UK's XL Leisure Group enters administration
Saturday, September 13, 2008
The Civil Aviation Authority is working to bring these people home, and Air Travel Organisers' Licensing scheme stated that "repatriation aircraft" had been scrambled. Both flights chartered specially for the purpose and scheduled services with spare seats are being used.
XL operated a number of subsidiaries, including XL Airways, Travel City Direct and the Really Great Holiday company. Including parent company XL Leisure, 11 companies are effected. Their collapse has also left people stranded in UK airports and delayed other flights as airlines who had chartered XL aircraft for their services sought alternative planes.
Passengers booked with XL have been advised to keep away from their departure airports. Refunds will be available for most, but some who booked via XL's website or call center and did not use a credit card or Visa debit card are not able to claim their money back.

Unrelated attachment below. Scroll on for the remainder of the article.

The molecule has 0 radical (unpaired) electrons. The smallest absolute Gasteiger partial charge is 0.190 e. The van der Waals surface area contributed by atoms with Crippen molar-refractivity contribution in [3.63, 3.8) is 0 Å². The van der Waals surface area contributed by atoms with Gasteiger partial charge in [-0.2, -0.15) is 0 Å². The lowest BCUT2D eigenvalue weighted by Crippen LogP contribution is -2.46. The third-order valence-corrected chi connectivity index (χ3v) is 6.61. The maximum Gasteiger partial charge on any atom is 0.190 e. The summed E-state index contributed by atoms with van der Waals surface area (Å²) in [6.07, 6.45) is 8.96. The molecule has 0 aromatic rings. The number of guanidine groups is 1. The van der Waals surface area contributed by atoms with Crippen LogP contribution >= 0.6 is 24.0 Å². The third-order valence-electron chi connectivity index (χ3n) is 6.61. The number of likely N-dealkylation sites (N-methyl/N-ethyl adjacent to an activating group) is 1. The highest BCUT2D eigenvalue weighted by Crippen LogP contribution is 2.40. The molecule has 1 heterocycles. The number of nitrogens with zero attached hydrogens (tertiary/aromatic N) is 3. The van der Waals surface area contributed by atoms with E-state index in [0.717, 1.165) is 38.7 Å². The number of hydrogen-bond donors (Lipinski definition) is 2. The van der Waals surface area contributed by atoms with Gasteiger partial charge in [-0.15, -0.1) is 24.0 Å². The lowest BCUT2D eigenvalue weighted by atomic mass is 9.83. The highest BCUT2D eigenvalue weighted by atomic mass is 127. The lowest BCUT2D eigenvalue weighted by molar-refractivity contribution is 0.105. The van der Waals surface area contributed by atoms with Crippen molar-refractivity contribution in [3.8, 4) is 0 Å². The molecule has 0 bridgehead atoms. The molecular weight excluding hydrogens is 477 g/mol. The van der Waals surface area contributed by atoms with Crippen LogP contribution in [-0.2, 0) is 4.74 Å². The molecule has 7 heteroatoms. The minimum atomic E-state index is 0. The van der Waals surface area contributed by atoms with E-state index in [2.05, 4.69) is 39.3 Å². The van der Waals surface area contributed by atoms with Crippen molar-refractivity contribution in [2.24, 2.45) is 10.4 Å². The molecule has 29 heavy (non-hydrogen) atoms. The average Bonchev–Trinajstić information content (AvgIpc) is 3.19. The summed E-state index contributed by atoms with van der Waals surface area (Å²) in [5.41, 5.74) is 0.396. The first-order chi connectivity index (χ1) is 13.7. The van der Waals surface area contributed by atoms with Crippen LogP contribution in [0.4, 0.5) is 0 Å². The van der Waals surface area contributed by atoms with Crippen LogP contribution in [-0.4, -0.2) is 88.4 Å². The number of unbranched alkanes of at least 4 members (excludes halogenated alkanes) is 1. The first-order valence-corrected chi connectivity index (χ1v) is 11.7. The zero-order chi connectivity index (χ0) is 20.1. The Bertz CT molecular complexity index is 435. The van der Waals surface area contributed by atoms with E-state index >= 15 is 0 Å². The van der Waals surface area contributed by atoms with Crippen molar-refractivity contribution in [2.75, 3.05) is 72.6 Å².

Around 50,000 XL package holiday customers and 10,000 other XL Airlines passengers are stranded abroad. 25,000 people booked with other operators who had deals with XL have also been hit, and a total of 200,000 holidaymakers are believed affected. In addition, XL Leisure had 1,700 employees.
XL's CEO Phil Wyatt blamed a combination of himself, high oil prices and economic instability for the problem. He said he was "devastated" and apologised to those affected, but said they were forced to give up after lenders pulled out.
- "Flights grounded as XL collapses" — , September 12, 2008
- "XL Holidaymakers Heading Home" — , September 13, 2008